HONG KONG — A top Chinese producer of energy equipment, with a corporate history tracing to the Qing dynasty in 1902, has sparked investor and analyst worries after the manufacturer warned that other state-controlled businesses had fallen behind on almost $1.4 billion in payments.
Shanghai Electric Group’s shares have dropped by 16% in Hong Kong and 15% in Shanghai since the potential losses were disclosed before trading on May 31. Moody’s Investors Service and S&P Global Ratings have cut their outlook on the company’s credit rating to “negative” as they review the situation.
The group, in a filing, said it “gradually discovered” in late April that clients of subsidiary Shanghai Electric Communication Technology were “generally overdue” on 8.67 billion yuan ($1.35 billion) of invoices. This amount represented 86% of the total assets of the subsidiary, which sells network communication products, as of Dec. 31 and nearly three times its annual revenue.
Shanghai Electric signaled that its subsidiary’s troubles could prompt write-downs reaching 8.3 billion yuan, surpassing the 7.26 billion yuan in net profit the group generated between 2019 and 2020.
The difficulties hitting a core state-owned enterprise controlled by the city of Shanghai shed light on credit risk in China, where the country’s uneven recovery from the coronavirus pandemic, tightened credit conditions and other factors are seeing companies fall behind on more bills and debts.
Shanghai Electric, which also has a large business making manufacturing equipment, generated 21.64 billion yuan in overseas sales last year, or 16% of total revenue.
It has long been mired in a legal dispute with Indian billionaire Anil Ambani’s company Reliance Infra Projects (U.K.) over unpaid bills for equipment and related services supplied for a coal-fired plant in the central Indian city of Sasan. An application for arbitration was accepted in Singapore in February involving a total contract value of $1.31 billion.
Shanghai Electric Communication is fully consolidated on its parent’s books since the group is its top shareholder, with a 40% stake, and controls its board of directors.
The subsidiary likely faces a substantial net loss this year, given the uncertainty over collecting the overdue receivables. That would trigger an impairment loss on Shanghai Electric’s equity investment in the unit of 526 million yuan. A much bigger loss could be incurred on a loan of 7.765 billion yuan to the unit from Shanghai Electric, which is due to mature between November and next May.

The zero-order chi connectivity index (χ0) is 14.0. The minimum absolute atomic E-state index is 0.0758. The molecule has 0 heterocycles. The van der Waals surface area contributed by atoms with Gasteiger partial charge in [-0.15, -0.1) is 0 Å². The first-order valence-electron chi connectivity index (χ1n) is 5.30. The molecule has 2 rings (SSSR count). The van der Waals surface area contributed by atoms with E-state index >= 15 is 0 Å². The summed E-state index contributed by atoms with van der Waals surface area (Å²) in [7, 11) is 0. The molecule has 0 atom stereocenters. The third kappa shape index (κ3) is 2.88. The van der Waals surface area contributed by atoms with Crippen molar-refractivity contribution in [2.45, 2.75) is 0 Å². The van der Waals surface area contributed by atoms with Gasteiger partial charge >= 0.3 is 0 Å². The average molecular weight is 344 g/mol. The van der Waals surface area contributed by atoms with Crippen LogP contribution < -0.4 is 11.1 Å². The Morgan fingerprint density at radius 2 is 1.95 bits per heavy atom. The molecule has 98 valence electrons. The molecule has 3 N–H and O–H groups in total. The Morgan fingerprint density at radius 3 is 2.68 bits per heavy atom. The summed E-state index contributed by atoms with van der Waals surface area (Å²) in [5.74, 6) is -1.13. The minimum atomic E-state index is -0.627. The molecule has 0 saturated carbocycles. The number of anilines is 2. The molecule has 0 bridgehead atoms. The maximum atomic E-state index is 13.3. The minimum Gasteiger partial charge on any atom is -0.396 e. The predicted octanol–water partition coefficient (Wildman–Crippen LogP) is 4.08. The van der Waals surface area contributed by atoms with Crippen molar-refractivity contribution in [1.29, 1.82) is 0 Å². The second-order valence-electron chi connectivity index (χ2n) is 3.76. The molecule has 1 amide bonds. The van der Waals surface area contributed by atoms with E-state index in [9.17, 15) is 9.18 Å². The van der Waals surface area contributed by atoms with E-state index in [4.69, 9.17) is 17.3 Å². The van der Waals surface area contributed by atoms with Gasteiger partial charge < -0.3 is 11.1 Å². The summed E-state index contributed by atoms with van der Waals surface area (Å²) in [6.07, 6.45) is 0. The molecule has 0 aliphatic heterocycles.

Creditors could also potentially chase the group over a bank loan of 1.25 billion yuan taken out by the subsidiary. Shanghai Electric did not provided a guarantee on the debt, but did issue comfort letters and liquidity support letters related to 902 million yuan of the outstanding loan, which matures between June 29 and Feb. 15.
The unit has sued four companies in two local Shanghai courts, looking to recover an aggregate of 4.46 billion yuan, about half of the total overdue receivables.
All four defendants are state-owned enterprises. The largest debtor is Nanjing Changjiang Electronics Group. Shanghai Electric is seeking more than 2 billion yuan from this unit of China Electronics Corp., an elite, central government-controlled conglomerate listed last week by the Biden administration as a company linked to the Chinese military and subject to sanction.
Moody’s and S&P Global are reviewing the company’s credit ratings for a possible downgrade from their scores of A3 and A-, respectively. Both give it a three-notch advantage due to due to its strategic importance to China’s economy and its crucial role in economic diplomacy, such as exporting energy equipment and facilities to Pakistan and other Belt and Road Initiative countries.
Both credit agencies expect China’s government to come to the group’s aid if necessary. But they warn of likely deterioration in the credit profiles of Shanghai Electric and unlisted parent Shanghai Electric (Group) Corp.
A potential loss of the magnitude implicated by last week’s disclosure would worsen the group’s high leverage. Chloe Wang at S&P wrote June 1 that Shanghai Electric’s leverage, in terms of debt to earnings before interest, tax, depreciation and amortization, hit 4.6 in 2020, “well above our downgrade trigger of 4.”
The agency cut its credit score on Shanghai Electric just before the disclosure of the subsidiary’s troubles, citing heavy investments and a weak profit margin. But another downgrade is on the horizon if profit is to “worsen considerably in 2021-2022.”
Shanghai Electric’s case also highlights governance issues. Gerwin Ho, a senior credit officer at Moody’s, wrote in a note June 1 that “Moody’s regards the uncollectable receivables issue as an indication of potential weakness in the internal controls and governance practice” of both Shanghai Electric and its parent.
Wang echoed this point, saying the incident reflects “deficiencies” in the group’s risk management and internal controls as well as a lack of oversight. The subsidiary’s typical practice of taking 90% of payments in installments after its goods are delivered “already presents heightened receivables risks compared with most of the group’s other businesses,” she said.
The subsidiary’s “heavy exposure to customers that are government-owned entities likely resulted in the group’s looser control on working capital and failure to identify red flags early on,” she said.
Fitch Ratings last Friday cited no immediate impact on its rating of the group from the disclosure about its subsidiary, viewing the case as “an isolated event.” But Laura Long, a director in Beijing, wrote, “Negative rating pressure could emerge if there are more cases of delinquent receivables, which would prompt Fitch to re-evaluate [the group’s] risk and internal control measures.”